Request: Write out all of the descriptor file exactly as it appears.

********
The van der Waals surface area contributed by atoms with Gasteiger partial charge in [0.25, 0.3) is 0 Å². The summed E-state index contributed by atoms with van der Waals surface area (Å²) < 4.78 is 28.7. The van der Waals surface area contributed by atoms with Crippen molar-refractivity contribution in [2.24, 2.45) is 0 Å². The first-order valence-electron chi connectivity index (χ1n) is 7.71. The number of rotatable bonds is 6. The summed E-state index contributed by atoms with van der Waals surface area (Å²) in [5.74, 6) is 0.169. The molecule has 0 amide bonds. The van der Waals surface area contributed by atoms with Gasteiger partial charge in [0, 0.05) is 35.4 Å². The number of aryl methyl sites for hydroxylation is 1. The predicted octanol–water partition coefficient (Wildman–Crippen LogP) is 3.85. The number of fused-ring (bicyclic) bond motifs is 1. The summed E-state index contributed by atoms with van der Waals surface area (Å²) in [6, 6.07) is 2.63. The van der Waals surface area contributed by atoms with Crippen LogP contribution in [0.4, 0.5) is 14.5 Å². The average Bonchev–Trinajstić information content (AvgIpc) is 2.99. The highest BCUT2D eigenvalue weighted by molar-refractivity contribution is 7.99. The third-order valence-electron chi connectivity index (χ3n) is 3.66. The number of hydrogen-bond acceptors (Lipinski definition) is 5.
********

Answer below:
The van der Waals surface area contributed by atoms with Gasteiger partial charge in [0.25, 0.3) is 0 Å². The summed E-state index contributed by atoms with van der Waals surface area (Å²) < 4.78 is 28.7. The van der Waals surface area contributed by atoms with Crippen molar-refractivity contribution in [2.24, 2.45) is 0 Å². The first-order valence-electron chi connectivity index (χ1n) is 7.71. The number of rotatable bonds is 6. The summed E-state index contributed by atoms with van der Waals surface area (Å²) in [5.74, 6) is 0.169. The molecule has 0 amide bonds. The van der Waals surface area contributed by atoms with Gasteiger partial charge in [0, 0.05) is 35.4 Å². The number of aryl methyl sites for hydroxylation is 1. The predicted octanol–water partition coefficient (Wildman–Crippen LogP) is 3.85. The number of fused-ring (bicyclic) bond motifs is 1. The summed E-state index contributed by atoms with van der Waals surface area (Å²) in [6, 6.07) is 2.63. The van der Waals surface area contributed by atoms with Crippen LogP contribution in [0.4, 0.5) is 14.5 Å². The average Bonchev–Trinajstić information content (AvgIpc) is 2.99. The highest BCUT2D eigenvalue weighted by molar-refractivity contribution is 7.99. The third-order valence-electron chi connectivity index (χ3n) is 3.66. The number of hydrogen-bond acceptors (Lipinski definition) is 5.